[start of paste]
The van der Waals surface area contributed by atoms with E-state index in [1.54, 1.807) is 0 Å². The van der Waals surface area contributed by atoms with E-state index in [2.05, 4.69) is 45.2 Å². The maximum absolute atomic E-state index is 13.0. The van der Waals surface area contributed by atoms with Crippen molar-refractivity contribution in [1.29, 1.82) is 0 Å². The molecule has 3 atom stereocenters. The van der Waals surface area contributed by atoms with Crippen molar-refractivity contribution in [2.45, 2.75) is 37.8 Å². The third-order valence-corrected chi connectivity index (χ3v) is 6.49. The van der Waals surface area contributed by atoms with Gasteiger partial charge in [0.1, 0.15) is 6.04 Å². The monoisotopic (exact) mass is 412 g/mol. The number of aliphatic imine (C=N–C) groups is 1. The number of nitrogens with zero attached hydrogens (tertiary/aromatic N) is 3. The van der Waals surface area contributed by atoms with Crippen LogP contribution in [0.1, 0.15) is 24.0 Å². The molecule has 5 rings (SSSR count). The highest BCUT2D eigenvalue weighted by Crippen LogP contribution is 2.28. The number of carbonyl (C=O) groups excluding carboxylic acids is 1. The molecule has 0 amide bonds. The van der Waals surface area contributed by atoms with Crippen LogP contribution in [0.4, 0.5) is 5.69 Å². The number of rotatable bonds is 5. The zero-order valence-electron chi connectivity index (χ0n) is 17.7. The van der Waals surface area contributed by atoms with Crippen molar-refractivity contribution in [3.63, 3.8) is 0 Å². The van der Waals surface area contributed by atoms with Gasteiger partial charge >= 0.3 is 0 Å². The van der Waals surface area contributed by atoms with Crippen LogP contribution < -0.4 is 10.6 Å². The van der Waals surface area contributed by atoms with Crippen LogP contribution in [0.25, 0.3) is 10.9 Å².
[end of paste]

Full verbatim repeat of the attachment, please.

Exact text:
The van der Waals surface area contributed by atoms with E-state index in [1.54, 1.807) is 0 Å². The van der Waals surface area contributed by atoms with E-state index in [2.05, 4.69) is 45.2 Å². The maximum absolute atomic E-state index is 13.0. The van der Waals surface area contributed by atoms with Crippen molar-refractivity contribution in [1.29, 1.82) is 0 Å². The molecule has 3 atom stereocenters. The van der Waals surface area contributed by atoms with Crippen molar-refractivity contribution in [2.45, 2.75) is 37.8 Å². The third-order valence-corrected chi connectivity index (χ3v) is 6.49. The van der Waals surface area contributed by atoms with Gasteiger partial charge in [0.1, 0.15) is 6.04 Å². The monoisotopic (exact) mass is 412 g/mol. The number of aliphatic imine (C=N–C) groups is 1. The number of nitrogens with zero attached hydrogens (tertiary/aromatic N) is 3. The van der Waals surface area contributed by atoms with Crippen LogP contribution in [0.1, 0.15) is 24.0 Å². The molecule has 5 rings (SSSR count). The highest BCUT2D eigenvalue weighted by Crippen LogP contribution is 2.28. The number of carbonyl (C=O) groups excluding carboxylic acids is 1. The molecule has 0 amide bonds. The van der Waals surface area contributed by atoms with Crippen LogP contribution in [0.4, 0.5) is 5.69 Å². The number of rotatable bonds is 5. The zero-order valence-electron chi connectivity index (χ0n) is 17.7. The van der Waals surface area contributed by atoms with Crippen molar-refractivity contribution in [3.63, 3.8) is 0 Å². The van der Waals surface area contributed by atoms with Gasteiger partial charge >= 0.3 is 0 Å². The van der Waals surface area contributed by atoms with Crippen LogP contribution < -0.4 is 10.6 Å². The van der Waals surface area contributed by atoms with Crippen LogP contribution in [0.25, 0.3) is 10.9 Å².